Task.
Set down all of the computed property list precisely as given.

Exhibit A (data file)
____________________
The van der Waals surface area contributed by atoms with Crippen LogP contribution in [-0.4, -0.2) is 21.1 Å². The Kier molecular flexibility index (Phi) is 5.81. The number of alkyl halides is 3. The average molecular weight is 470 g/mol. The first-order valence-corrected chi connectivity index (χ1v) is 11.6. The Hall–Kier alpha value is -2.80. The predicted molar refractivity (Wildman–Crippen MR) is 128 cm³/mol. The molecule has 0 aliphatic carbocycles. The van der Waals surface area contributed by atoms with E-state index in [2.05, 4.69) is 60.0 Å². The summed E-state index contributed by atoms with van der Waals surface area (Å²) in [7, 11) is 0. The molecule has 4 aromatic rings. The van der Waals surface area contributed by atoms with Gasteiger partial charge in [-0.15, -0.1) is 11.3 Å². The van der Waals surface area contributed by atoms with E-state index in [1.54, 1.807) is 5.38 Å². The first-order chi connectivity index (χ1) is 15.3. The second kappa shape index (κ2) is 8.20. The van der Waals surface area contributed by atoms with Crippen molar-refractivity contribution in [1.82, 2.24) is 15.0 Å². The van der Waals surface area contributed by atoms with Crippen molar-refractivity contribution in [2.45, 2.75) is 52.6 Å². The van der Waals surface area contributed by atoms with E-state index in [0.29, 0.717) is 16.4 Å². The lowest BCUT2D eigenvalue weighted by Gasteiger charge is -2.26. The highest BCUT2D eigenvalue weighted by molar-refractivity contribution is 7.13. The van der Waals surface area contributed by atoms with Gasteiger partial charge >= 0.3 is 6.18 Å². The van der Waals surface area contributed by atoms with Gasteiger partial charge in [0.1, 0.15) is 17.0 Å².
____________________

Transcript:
The van der Waals surface area contributed by atoms with Crippen LogP contribution in [-0.4, -0.2) is 21.1 Å². The Kier molecular flexibility index (Phi) is 5.81. The number of alkyl halides is 3. The average molecular weight is 470 g/mol. The first-order valence-corrected chi connectivity index (χ1v) is 11.6. The Hall–Kier alpha value is -2.80. The predicted molar refractivity (Wildman–Crippen MR) is 128 cm³/mol. The molecule has 0 aliphatic carbocycles. The van der Waals surface area contributed by atoms with E-state index in [2.05, 4.69) is 60.0 Å². The summed E-state index contributed by atoms with van der Waals surface area (Å²) in [7, 11) is 0. The molecule has 4 aromatic rings. The van der Waals surface area contributed by atoms with Gasteiger partial charge in [-0.15, -0.1) is 11.3 Å². The van der Waals surface area contributed by atoms with E-state index in [1.54, 1.807) is 5.38 Å². The first-order chi connectivity index (χ1) is 15.3. The second kappa shape index (κ2) is 8.20. The van der Waals surface area contributed by atoms with Crippen molar-refractivity contribution in [1.82, 2.24) is 15.0 Å². The van der Waals surface area contributed by atoms with Crippen molar-refractivity contribution in [2.45, 2.75) is 52.6 Å². The van der Waals surface area contributed by atoms with E-state index in [0.29, 0.717) is 16.4 Å². The lowest BCUT2D eigenvalue weighted by Gasteiger charge is -2.26. The highest BCUT2D eigenvalue weighted by molar-refractivity contribution is 7.13. The van der Waals surface area contributed by atoms with Gasteiger partial charge >= 0.3 is 6.18 Å². The van der Waals surface area contributed by atoms with Gasteiger partial charge in [0.1, 0.15) is 17.0 Å².